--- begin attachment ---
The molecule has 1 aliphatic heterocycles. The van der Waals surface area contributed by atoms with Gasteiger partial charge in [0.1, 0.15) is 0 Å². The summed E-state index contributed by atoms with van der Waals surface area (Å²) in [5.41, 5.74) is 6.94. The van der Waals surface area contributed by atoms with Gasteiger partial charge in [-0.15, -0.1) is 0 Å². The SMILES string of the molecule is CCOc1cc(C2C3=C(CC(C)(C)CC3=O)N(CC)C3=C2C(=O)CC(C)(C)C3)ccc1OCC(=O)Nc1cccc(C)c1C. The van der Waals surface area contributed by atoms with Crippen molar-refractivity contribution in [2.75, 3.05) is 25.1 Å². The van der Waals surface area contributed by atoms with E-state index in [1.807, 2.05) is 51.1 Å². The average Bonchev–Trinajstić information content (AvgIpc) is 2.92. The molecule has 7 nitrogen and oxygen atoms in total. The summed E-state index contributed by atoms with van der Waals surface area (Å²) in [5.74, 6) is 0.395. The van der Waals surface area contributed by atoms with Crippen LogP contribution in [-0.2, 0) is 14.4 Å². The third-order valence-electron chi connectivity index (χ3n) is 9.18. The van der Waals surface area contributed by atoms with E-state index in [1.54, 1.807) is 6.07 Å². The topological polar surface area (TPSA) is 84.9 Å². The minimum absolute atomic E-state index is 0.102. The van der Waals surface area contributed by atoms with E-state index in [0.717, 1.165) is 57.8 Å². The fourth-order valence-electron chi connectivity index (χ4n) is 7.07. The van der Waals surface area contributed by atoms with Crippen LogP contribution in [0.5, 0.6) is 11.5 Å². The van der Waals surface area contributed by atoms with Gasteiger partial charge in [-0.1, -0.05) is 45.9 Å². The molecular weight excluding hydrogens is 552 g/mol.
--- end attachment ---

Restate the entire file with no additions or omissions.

The molecule has 1 aliphatic heterocycles. The van der Waals surface area contributed by atoms with Gasteiger partial charge in [0.1, 0.15) is 0 Å². The summed E-state index contributed by atoms with van der Waals surface area (Å²) in [5.41, 5.74) is 6.94. The van der Waals surface area contributed by atoms with Gasteiger partial charge in [-0.15, -0.1) is 0 Å². The SMILES string of the molecule is CCOc1cc(C2C3=C(CC(C)(C)CC3=O)N(CC)C3=C2C(=O)CC(C)(C)C3)ccc1OCC(=O)Nc1cccc(C)c1C. The van der Waals surface area contributed by atoms with Crippen molar-refractivity contribution in [2.75, 3.05) is 25.1 Å². The van der Waals surface area contributed by atoms with E-state index in [1.807, 2.05) is 51.1 Å². The average Bonchev–Trinajstić information content (AvgIpc) is 2.92. The molecule has 7 nitrogen and oxygen atoms in total. The summed E-state index contributed by atoms with van der Waals surface area (Å²) in [5.74, 6) is 0.395. The van der Waals surface area contributed by atoms with Crippen LogP contribution in [-0.2, 0) is 14.4 Å². The third-order valence-electron chi connectivity index (χ3n) is 9.18. The van der Waals surface area contributed by atoms with E-state index in [1.54, 1.807) is 6.07 Å². The topological polar surface area (TPSA) is 84.9 Å². The minimum absolute atomic E-state index is 0.102. The van der Waals surface area contributed by atoms with E-state index in [0.717, 1.165) is 57.8 Å². The fourth-order valence-electron chi connectivity index (χ4n) is 7.07. The van der Waals surface area contributed by atoms with Crippen LogP contribution in [0.5, 0.6) is 11.5 Å². The van der Waals surface area contributed by atoms with Gasteiger partial charge in [-0.1, -0.05) is 45.9 Å². The molecular weight excluding hydrogens is 552 g/mol.